1. Aulani (Island style) 2. Monkeypod Mai Tai (Island style) 3. Splash Bar at Sheraton Princess Kaiulani (Island style) 4. Tipsy Tiki (Island style) 5. Tiki’s Grill and Bar (1944 style) 6. Deck (1944 style) 7. Mai Tai’s (1944 style) 8. Dagger Mai Tai at Skull & Crown (Original riff) 9. Maunakea Mai Tai at Skull & Crown (1944 style) 10. Vic’s ’44 at Mai Tai Bar (1944 style) 11. Casa Crista (1944 style) 12. ‘Awa’Awa Mai Tai at Skull & Crown (Original riff) 13. Halekulani (1944 style) 14. Halekulani (1944 style) 15. Trader Vic’s Bottled (RTD) 16. Koloa Bottled (RTD) 17. Arnold’s Beach Bar (Island style) 18. Arnold’s Beach Bar (Island style) 19. Royal Hawaiian Mai Tai (Island style) 20. Hawaiian Airlines / On the Rocks (RTD) 21. Bamboocha Mai Tai at Lava Lava Beach Club (Island style) 22. Hilton Garden (Island style)nn Welcome Mai Tai at Mamahune’s (Island style) 23. Trader Vic’s Mai Tai at Mamahune’s (1944 style) 24. Koloa Tasting Room (RTD) 25. Welcome Mai Tai at Mamahune’s (Island style) 26. Vic’s Top Shelf at Tiki (Island style)nikii (1944 style) 27. Vic’s Top Shelf with Denizen and heavy Orgeat at Tiki (Island style)niki (1944 style) 28. Tahiti Nui (Island style) 29. Welcome Mai Tai at Mamahune’s (Island style) 30. Trader Vic’s Mai Tai at Mamahune’s (1944 style) 31. Kalapika Mai Tai at Duke’s Kauai (Island style) 32. Classic Mai Tai at Oasis at the Beach (1944 style) 33. Welcome Mai Tai at Mamahune’s (Island style) 34. Stinger Ray’s Tiki Bar & Lounge (Island style)
Our hotel provided coupons for two free Mai Tais (or a soft drink) at Mamahune’s Tiki Bar each day during our stay, so of course we made sure to put them to good use. The Welcome Mai Tai is an island version, different than the excellent Trader Vic’s Mai Tai that’s on their cocktail menu. Which is totally okay by me and it wasn’t bad at all.
I saw them batching these: two large cans of Pineapple Juice, one bottle of Trader Vic’s Orgeat, one bottle of Sweet & Sour, one bottle of Triple Sec. Pour over ice in a small cup and float with Whaler’s Dark Rum. They say to tip your bartender generously, and one of our free Mai Tais was served in a very large cup by a bartender who recognized us from previous visits.
Mamahune’s is an interesting location. It is definitely attached to the Hilton Garden Inn Kauai Wailua Bay, but does have some signage off the front parking lot and from the county beach parking slightly down the hill from the property. So it can be it’s own destination as well. It is also just steps down from the hotel’s main pool, so serves as a defacto pool bar. The hotel’s lobby restaurant is only open for breakfast and that venue’s bar is not operational the rest of the day, perhaps due to COVID. There is a Ahi Uila Fireshow that includes a buffet on Tuesday nights.
The other cocktails we had at Mamahune’s were pretty good, as was the food. Not really enclosed, and with a large lawn for tables and chairs, Mamahune’s is much more than a typical outdoor “tiki bar.” The covered section of the venue does have some well-done decor by Bamboo Ben, which looks really great a night. There are also bar seats on both sides, and we did see some groups using this as a hangout place. Music is played on some nights, which is a nice component as well. Sadly, the little volcano does not seem to erupt anymore.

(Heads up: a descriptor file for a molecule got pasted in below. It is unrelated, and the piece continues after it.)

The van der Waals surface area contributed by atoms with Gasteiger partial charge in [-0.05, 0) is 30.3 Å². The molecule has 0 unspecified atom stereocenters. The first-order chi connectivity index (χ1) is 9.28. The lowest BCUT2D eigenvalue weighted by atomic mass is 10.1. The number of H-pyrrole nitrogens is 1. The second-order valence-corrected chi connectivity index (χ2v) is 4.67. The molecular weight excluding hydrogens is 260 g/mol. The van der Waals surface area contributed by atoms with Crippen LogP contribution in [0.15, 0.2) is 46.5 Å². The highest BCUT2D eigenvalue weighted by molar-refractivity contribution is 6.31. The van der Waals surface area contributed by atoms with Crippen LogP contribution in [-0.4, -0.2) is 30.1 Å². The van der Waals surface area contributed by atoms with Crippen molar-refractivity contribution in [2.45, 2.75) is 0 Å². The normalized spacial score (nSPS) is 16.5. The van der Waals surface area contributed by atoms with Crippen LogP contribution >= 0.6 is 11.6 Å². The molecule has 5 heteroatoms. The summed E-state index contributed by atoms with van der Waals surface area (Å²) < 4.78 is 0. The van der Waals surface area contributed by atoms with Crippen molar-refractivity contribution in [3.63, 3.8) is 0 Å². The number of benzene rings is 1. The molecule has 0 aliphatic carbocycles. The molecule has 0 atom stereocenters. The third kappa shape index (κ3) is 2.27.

Located in upscale Princeville, Tiki Iniki presents the most cohesive tiki bar experience on Kauai. While purists will bemoan the windows and the patio, there are large portions of the restaurant that are quite dark and in the bar where we sat the windows were small and underneath the roofline.
The poke and chicken plates we ordered for lunch were quite good, and the service from host and waiter Todd was exemplary. Tiki Iniki is owned by rock musician Todd Rundgren and his wife Michele, and there’s a great painting of the rocker that puts all other tiki bar owners to shame.
Cocktails were … okay. Based on recommendations I ordered the Vic’s Top Shelf Mai Tai with Martinique and Jamaican Rum. I found it to be quite tart, though it did improve a little after some dilution. I ordered a second just with the Denizen rum and “heavy orgeat” and it was better but still leaning on the tart side (they use Fee Brother’s Orgeat). Mrs. Mai Tai’s Iniki cocktail with citrus, rums, syrups, and Prosecco was better.
There’s a fairly large rum selection here, and decor from Bamboo Ben that impresses. There are some new Tiki Farm mugs that include Tiki Iniki branding and we took one to go, along with a little shot glass and a t-shirt. The restaurant has a bunch of little spaces for tables that include peacock chairs, and well-appointed artwork.
Mrs Mai Tai and I drove up to the north shore of Kauai (see posts under @kevincrossman), and we stopped on the way back in Hanalei for some shopping and a visit to Tahiti Nui. They open at 3:00 for Happy Hour and we arrived about 15 mins early, and there was a growing crowd waiting. Luckily, when they open you can sit immediately if you’re at the bar.
Happy Hour Mai Tais are only $10 and this Island style Mai Tai was pretty good.
Tahiti Nui seems like a fun locals bar that became famous and is overrun by tourists (like us…) yet still conveys many of its original charms. Service was prompt and friendly even amidst the chaos of opening.
Mamahune’s is located out back behind the Hilton Garden Inn we’re staying at on Kaui’i. It is an outdoor tiki bar with a good number of covered seats and some tables beyond on the lawn.
The Trader Vic’s Mai Tai is an excellent 1944 made with Appleton 8 and Smith and Cross Jamaican rum. It’s really great (apart from the cubed rather than crushed ice). Served in a cup that can be taken over to the pool or to your room.
There are some nice decorative elements here including a nod to Bob and Leroy from Oceanic Arts. Looks like Tiki Tony’s handiwork and I know Bamboo Ben did most of the heavy lifting putting it in place. Very nice.